The last years have seen an exponential increase in the interest for the development of methods for combining probability with Description Logics (DLs). These methods are very useful to model real world domains, where incompleteness and uncertainty are common. This combination has become a fundamental component of the Semantic Web.Our work started with the development of a probabilistic semantics for DL, called DISPONTE, that applies the distribution semantics to DLs. Under DISPONTE we annotate axioms of a theory with a probability, that can be interpreted as the degree of our belief in the corresponding axiom, and we assume that each axiom is independent of the others. Several algorithms have been proposed for supporting the development of the Semantic Web. Efficient DL reasoners, such us Pellet, are able to extract implicit information from the modeled ontologies. Despite the availability of many DL reasoners, the number of probabilistic reasoners is quite small. We developed BUNDLE, a reasoner based on Pellet that allows to compute the probability of queries. BUNDLE, like most DL reasoners, exploits an imperative language for implementing its reasoning algorithm. Nonetheless, usually reasoning algorithms use non-deterministic operators for doing inference. One of the most used approaches for doing reasoning is the tableau algorithm which applies a set of consistency preserving expansion rules to an ABox, but some of these rules are non-deterministic.In order to manage this non-determinism, we developed the system TRILL which performs inference over DISPONTE DLs. It implements the tableau algorithm in the declarative Prolog language, whose search strategy is exploited for taking into account the non-determinism of the reasoning process. Moreover, we developed a second version of TRILL, called TRILL^P, which implements some optimizations for reducing the running time. The parameters of probabilistic KBs are difficult to set. It is thus necessary to develop systems which automatically learn this parameters starting from the information available in the KB. We presented EDGE that learns the parameters of a DISPONTE KB, and LEAP, that learn the structure together with the parameters of a DISPONTE KB. The main objective is to apply the developed algorithms to Big Data. Nonetheless, the size of the data requires the implementation of algorithms able to handle it. It is thus necessary to exploit approaches based on the parallelization and on cloud computing. Nowadays, we are working to improve EDGE and LEAP in order to parallelize them.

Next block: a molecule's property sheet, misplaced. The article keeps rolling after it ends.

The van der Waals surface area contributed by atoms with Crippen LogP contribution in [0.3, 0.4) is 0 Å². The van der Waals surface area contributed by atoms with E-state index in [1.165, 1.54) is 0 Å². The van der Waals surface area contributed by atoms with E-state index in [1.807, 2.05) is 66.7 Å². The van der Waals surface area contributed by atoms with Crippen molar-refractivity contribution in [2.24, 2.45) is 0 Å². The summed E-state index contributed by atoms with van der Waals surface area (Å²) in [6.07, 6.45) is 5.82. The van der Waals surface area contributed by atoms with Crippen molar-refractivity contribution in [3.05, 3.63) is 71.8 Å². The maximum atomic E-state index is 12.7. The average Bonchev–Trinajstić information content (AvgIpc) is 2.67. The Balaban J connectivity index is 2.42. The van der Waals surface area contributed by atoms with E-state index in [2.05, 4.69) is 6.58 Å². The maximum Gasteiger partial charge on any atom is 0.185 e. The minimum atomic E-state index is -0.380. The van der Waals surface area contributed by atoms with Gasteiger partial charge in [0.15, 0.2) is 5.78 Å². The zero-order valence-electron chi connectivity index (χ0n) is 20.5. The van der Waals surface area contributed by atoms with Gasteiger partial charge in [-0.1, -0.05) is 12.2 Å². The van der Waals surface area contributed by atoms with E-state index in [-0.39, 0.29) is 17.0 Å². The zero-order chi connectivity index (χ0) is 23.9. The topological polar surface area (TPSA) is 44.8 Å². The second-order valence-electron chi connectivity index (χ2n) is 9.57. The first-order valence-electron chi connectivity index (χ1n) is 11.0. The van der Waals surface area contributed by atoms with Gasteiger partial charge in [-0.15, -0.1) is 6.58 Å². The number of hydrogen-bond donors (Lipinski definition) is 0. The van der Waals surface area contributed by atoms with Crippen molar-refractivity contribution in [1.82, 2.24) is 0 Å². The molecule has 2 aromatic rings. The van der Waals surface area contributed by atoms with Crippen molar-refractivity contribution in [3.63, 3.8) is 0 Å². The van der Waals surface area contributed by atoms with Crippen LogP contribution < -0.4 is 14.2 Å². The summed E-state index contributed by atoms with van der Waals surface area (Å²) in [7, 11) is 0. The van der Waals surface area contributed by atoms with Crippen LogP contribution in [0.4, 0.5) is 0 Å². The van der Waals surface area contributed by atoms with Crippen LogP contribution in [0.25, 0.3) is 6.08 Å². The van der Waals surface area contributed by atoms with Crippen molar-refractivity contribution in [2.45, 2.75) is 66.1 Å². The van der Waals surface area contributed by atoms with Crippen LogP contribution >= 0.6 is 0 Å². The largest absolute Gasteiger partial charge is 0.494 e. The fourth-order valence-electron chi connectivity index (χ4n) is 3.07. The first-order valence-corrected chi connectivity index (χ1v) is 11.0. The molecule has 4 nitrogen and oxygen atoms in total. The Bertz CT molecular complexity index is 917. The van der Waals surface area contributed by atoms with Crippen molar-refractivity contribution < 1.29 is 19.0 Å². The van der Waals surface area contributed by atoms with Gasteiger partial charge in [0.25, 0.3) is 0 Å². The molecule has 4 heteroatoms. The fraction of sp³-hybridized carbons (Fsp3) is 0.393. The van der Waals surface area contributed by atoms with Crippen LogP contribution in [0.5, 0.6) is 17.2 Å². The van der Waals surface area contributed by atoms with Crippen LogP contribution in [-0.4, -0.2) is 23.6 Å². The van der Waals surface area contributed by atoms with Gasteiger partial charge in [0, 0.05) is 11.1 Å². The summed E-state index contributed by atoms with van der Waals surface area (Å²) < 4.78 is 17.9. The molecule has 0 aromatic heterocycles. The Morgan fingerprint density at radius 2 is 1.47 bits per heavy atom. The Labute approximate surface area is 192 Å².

Reasoning with Probabilistic Ontologies